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The presence of humans in the American continent dates back at least 14,500 years, according to the dates made in archaeological sites such as Monte Verde, in the Lake District of Chile.
But the first settlers they kept moving toward the southernmost reaches of America.
Now, researchers from the National Council for Scientific and Technical Research (CONICET) of Argentina and two Spanish institutions (the Higher Council for Scientific Research and the University of Burgos) have analyzed the relationships between types of mobility and technology used by those original societies in the southern tip of Patagonia.
[Tweet «#Archeology - Through algorithms the technological‘ landscape ’of the nautical hunter-gatherer groups and that of the pedestrians has been identified”]
The study, published in the journal Royal Society Open Science, part of an extensive database with all the archaeological evidence available on human presence in this region, since the first groups arrived in the early Holocene (12,000 years ago) until the end of the s. XIX.
Afterwards, techniques of maching learning, a statistical system that allows the computer to learn from many data (in this case, big data of technological elements characteristic of the deposits) in order to make classifications and predictions.
“By means of automatic classification algorithms we have identified two technological packages or 'landscapes': one that characterizes the pedestrian hunter-gatherer groups (with their own lithic and bone tools) and the other those that had nautical technology, such as canoes, harpoons and shells of mollusk that they used to make necklace beads ”, explains Ivan Briz i Godino, archaeologist from the National Council for Scientific and Technical Research (CONICET) of Argentina and co-author of the work.
"In future excavations, when sets of technological elements such as the ones we have detected appear, we will be able to directly deduce the type of mobility of the group or the connections with other communities", adds Briz.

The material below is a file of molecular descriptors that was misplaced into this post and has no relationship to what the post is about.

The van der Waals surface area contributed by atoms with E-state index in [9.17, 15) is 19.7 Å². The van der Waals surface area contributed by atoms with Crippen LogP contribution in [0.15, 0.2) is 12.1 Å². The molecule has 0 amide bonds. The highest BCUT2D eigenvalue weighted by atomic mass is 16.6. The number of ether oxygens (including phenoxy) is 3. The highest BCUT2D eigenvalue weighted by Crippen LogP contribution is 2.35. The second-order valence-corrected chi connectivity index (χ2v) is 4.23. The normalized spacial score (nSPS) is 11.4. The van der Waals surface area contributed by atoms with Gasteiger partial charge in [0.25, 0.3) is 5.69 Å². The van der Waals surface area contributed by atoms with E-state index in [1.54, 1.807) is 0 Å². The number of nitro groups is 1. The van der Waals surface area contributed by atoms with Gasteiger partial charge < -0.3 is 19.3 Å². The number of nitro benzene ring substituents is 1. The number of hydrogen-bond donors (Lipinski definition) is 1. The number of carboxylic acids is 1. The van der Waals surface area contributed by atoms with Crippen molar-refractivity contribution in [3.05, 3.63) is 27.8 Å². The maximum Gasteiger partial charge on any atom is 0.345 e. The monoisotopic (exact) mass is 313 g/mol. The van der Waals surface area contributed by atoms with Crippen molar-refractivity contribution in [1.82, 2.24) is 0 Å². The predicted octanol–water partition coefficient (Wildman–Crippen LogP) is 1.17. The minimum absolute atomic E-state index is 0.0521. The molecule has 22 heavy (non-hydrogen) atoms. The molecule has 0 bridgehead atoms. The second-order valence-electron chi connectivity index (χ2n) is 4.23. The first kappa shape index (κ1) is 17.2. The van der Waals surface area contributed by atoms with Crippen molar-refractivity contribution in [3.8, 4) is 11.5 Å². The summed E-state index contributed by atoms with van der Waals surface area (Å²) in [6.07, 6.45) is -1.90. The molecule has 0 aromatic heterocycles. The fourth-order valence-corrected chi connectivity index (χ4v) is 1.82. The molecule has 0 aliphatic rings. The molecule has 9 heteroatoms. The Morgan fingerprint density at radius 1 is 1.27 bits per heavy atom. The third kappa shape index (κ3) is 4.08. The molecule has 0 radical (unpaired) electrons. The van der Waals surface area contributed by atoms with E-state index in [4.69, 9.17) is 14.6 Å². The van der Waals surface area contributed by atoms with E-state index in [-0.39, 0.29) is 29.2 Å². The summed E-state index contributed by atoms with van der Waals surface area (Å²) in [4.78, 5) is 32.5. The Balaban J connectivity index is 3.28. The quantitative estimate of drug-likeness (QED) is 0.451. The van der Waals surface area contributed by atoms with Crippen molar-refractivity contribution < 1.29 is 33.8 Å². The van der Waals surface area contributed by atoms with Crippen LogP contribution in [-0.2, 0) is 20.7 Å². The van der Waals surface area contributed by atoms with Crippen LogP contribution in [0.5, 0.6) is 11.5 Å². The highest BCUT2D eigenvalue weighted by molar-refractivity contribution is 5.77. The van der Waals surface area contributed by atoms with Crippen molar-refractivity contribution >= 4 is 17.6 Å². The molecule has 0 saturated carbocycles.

Maps with technological ‘landscapes’
The results of the study have also allowed obtain maps with the settlements of the two communities, which, in turn, has made it possible to locate large regions in which they interacted and shared their technological knowledge.
In the case of groups with nautical technology, it has been confirmed that they arrived from Holocene half (about 6,000 years ago) from the channels and islands of the South Pacific, moving along the coast of what is now Chile.
“Traditional archeology characterizes the sites, the societies and their possible contacts on the basis of singular elements selected by specialists (such as designs of weapon tips or decorative elements), but here we show that it is more interesting to analyze sets of technological elements as a whole, using artificial intelligence techniques that allow working with large volumes of data and without subjective biases ”, concludes Briz.
Ivan Briz i Godino, Virginia Ahedo,, Myrian Álvarez, Nélida Pal, Lucas Turnes, José Ignacio Santos, Débora Zurro, Jorge Caro and José Manuel Galán. “Hunter - gatherer mobility and technological landscapes in southernmost South America: a statistical learning approach”. Royal Society Open Science, October 2018.
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